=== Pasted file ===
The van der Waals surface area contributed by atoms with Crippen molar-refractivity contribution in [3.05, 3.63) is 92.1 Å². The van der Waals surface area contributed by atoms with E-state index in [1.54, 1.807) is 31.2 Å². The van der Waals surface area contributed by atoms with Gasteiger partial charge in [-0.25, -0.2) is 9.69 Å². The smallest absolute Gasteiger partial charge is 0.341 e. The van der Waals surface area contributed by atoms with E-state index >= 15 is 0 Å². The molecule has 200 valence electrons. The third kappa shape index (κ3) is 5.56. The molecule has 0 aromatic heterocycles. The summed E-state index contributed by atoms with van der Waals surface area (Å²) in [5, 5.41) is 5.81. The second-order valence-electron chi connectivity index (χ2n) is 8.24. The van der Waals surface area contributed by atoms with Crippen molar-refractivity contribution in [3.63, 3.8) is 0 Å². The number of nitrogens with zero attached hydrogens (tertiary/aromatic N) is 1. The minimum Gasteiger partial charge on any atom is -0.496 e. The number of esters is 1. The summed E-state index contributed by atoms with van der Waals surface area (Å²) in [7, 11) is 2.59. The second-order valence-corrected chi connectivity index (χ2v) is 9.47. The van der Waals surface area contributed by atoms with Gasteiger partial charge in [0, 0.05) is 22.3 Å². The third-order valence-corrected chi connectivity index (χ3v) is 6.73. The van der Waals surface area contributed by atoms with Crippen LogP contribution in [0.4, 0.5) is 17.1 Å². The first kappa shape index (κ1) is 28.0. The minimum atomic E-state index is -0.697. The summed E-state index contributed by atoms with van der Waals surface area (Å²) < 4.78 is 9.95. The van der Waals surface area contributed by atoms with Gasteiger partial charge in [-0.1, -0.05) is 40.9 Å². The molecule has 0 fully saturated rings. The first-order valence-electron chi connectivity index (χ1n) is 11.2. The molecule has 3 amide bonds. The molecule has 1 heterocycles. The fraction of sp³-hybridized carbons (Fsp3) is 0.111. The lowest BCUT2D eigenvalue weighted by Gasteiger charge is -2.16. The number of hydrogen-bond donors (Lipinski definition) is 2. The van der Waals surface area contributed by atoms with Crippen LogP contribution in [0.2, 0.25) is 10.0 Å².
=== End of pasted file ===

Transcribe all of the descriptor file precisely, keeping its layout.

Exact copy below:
The van der Waals surface area contributed by atoms with Crippen molar-refractivity contribution in [3.05, 3.63) is 92.1 Å². The van der Waals surface area contributed by atoms with E-state index in [1.54, 1.807) is 31.2 Å². The van der Waals surface area contributed by atoms with Gasteiger partial charge in [-0.25, -0.2) is 9.69 Å². The smallest absolute Gasteiger partial charge is 0.341 e. The van der Waals surface area contributed by atoms with E-state index >= 15 is 0 Å². The molecule has 200 valence electrons. The third kappa shape index (κ3) is 5.56. The molecule has 0 aromatic heterocycles. The summed E-state index contributed by atoms with van der Waals surface area (Å²) in [5, 5.41) is 5.81. The second-order valence-electron chi connectivity index (χ2n) is 8.24. The van der Waals surface area contributed by atoms with Crippen molar-refractivity contribution in [3.63, 3.8) is 0 Å². The number of nitrogens with zero attached hydrogens (tertiary/aromatic N) is 1. The minimum Gasteiger partial charge on any atom is -0.496 e. The number of esters is 1. The summed E-state index contributed by atoms with van der Waals surface area (Å²) in [7, 11) is 2.59. The second-order valence-corrected chi connectivity index (χ2v) is 9.47. The van der Waals surface area contributed by atoms with Gasteiger partial charge in [0, 0.05) is 22.3 Å². The third-order valence-corrected chi connectivity index (χ3v) is 6.73. The van der Waals surface area contributed by atoms with Crippen LogP contribution in [0.4, 0.5) is 17.1 Å². The first kappa shape index (κ1) is 28.0. The minimum atomic E-state index is -0.697. The summed E-state index contributed by atoms with van der Waals surface area (Å²) < 4.78 is 9.95. The van der Waals surface area contributed by atoms with Gasteiger partial charge in [-0.1, -0.05) is 40.9 Å². The molecule has 0 fully saturated rings. The first-order valence-electron chi connectivity index (χ1n) is 11.2. The molecule has 3 amide bonds. The molecule has 1 heterocycles. The fraction of sp³-hybridized carbons (Fsp3) is 0.111. The lowest BCUT2D eigenvalue weighted by Gasteiger charge is -2.16. The number of hydrogen-bond donors (Lipinski definition) is 2. The van der Waals surface area contributed by atoms with Crippen LogP contribution in [0.2, 0.25) is 10.0 Å².